Does being a good designer mean you’re better at planning things? The realistic answer would be “not always” but I think it should be that way. If a whole circle of people rely on you to design the next great thing but you can’t even design how your own day unfolds, it might mean you just love designing but don’t have much willpower or that you’re not a good designer at all. Maybe not though!
Ironically, this viewpoint adds and in some ways goes against the point I was trying to make in a previous blog post: Why designs don’t always go as a planned.
When you sit down at your drawing table and design something, you’re using the same part of the brain that someone like David Goggins or Jocko Willink, figures known for their supreme willpower, use when they sit down at the breakfast table and plot out what their day is going to look like. They have to visualize things, plan what’s going to go where, and it’s no different than designing a sweater in my opinion.
Maybe if you’re a designer with bad willpower you’ve been doing yourself a disservice your whole life by lying to yourself. You might tell yourself you have no control over your actions, so you procrastinate when you should be working. Stop lying to yourself about this! Realize that if you’re able to design anything, you’re able to design the perfect day for yourself.
I hope this information is helpful.
Designing isn’t all about clothing and facades. Everything made by humans has to be designed by someone, including the thousands of things we see everyday but never think twice of, like broomsticks and rooftops. That’s why today I want to give some credit to roof design.
Architects put a lot of effort into their roofs. In a medieval cathedral, in fact, everything is built up to support the roof which is made of stone. In order to do this they need flying buttresses and ribs in the vaulted ceiling. A lot of thought and planning goes into every roof, but some more than others.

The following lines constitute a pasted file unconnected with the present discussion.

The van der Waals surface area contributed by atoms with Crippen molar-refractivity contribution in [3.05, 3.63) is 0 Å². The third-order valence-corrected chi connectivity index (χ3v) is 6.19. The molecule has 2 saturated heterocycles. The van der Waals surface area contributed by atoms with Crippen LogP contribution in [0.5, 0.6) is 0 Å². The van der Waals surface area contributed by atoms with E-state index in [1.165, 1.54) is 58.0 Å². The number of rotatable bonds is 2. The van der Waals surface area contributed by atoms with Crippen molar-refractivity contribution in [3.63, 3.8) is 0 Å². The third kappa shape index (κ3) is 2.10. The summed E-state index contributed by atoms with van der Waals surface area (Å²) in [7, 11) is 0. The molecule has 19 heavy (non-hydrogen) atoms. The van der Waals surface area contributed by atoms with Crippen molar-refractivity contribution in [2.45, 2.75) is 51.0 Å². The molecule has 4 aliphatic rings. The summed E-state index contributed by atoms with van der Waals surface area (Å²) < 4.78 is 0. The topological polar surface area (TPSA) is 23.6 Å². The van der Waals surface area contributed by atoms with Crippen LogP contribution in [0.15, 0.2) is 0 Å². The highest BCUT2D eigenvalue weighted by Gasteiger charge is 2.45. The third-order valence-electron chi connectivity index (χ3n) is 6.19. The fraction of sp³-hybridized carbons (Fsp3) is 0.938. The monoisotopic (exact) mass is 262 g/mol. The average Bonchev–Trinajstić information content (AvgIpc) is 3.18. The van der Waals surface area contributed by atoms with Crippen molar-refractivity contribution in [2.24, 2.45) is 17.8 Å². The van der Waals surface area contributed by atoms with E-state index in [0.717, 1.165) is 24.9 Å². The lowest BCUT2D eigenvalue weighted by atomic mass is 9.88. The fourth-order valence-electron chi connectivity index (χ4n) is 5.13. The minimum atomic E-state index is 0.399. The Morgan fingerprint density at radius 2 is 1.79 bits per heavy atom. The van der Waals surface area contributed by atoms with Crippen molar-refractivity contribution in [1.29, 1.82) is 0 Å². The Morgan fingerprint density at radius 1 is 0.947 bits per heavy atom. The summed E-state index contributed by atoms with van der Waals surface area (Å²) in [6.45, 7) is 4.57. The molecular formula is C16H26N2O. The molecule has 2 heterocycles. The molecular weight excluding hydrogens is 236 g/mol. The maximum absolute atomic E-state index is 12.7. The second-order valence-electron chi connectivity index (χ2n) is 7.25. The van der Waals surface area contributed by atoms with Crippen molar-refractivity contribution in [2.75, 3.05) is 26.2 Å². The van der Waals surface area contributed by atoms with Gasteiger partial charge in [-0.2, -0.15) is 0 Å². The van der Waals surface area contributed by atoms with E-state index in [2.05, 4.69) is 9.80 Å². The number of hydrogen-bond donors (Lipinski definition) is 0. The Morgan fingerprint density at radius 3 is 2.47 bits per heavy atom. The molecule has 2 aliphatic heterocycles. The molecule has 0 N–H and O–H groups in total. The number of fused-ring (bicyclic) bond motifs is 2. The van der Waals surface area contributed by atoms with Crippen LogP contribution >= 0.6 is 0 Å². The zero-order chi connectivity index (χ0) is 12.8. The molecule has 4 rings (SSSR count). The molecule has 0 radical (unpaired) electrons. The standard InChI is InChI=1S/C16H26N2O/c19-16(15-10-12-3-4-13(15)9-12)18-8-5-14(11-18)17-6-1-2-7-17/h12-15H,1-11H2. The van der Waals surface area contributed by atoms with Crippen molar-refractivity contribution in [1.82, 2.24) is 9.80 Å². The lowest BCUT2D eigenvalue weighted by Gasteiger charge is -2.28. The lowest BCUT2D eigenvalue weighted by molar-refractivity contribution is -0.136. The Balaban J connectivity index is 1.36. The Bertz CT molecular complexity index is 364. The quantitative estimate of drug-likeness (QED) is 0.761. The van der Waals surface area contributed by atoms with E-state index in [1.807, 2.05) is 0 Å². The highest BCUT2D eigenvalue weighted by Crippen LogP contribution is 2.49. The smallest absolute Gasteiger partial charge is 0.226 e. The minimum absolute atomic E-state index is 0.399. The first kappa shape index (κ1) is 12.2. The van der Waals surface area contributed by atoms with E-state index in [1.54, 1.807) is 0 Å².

My favorite roof designs are:
- Sydney Opera House
- Hagia Sophia
- Space Needle
- One World Trade Center
- Lotus Temple
The reasons I love these roofs can each be explained in separate posts. But here today I’ll explain another not so common roof that deserves credit–the Legislative Assembly of Victoria BC also known as the Parliament Building even though Canada has their real Parliament in Ottawa. And, no, I didn’t just choose this building because it’s Canada Day today. I chose the Parliament Building because the roof is actually spectacular and holds vast history in the image itself.
You may not know this but there’s a concrete historical reason why domes are often used on government buildings, and it goes back to the Byzantium and the Hagia Sophia. To build a domed roof is one of the hardest designs to get away with and today I bet it would be very hard to find the roofer Victoria BC would need to build such a domed structure today. That’s why it’s so special, because to build a domed roof out of wood and metal today is one thing, but to do so a hundred years ago with nothing but stone is a whole other task.
In Victoria BC, the domed roof of the Parliament Building dominates the landscape of the harbor there, and people coming off the boat from Seattle are reminded of the slow and steady pace of democracy as it evolved from ancient Greece to parliaments around the world today. The history is in the architecture itself, and there’s a reason why locals cherish such old buildings and don’t have their governments in modern buildings with flat, boring roof designs.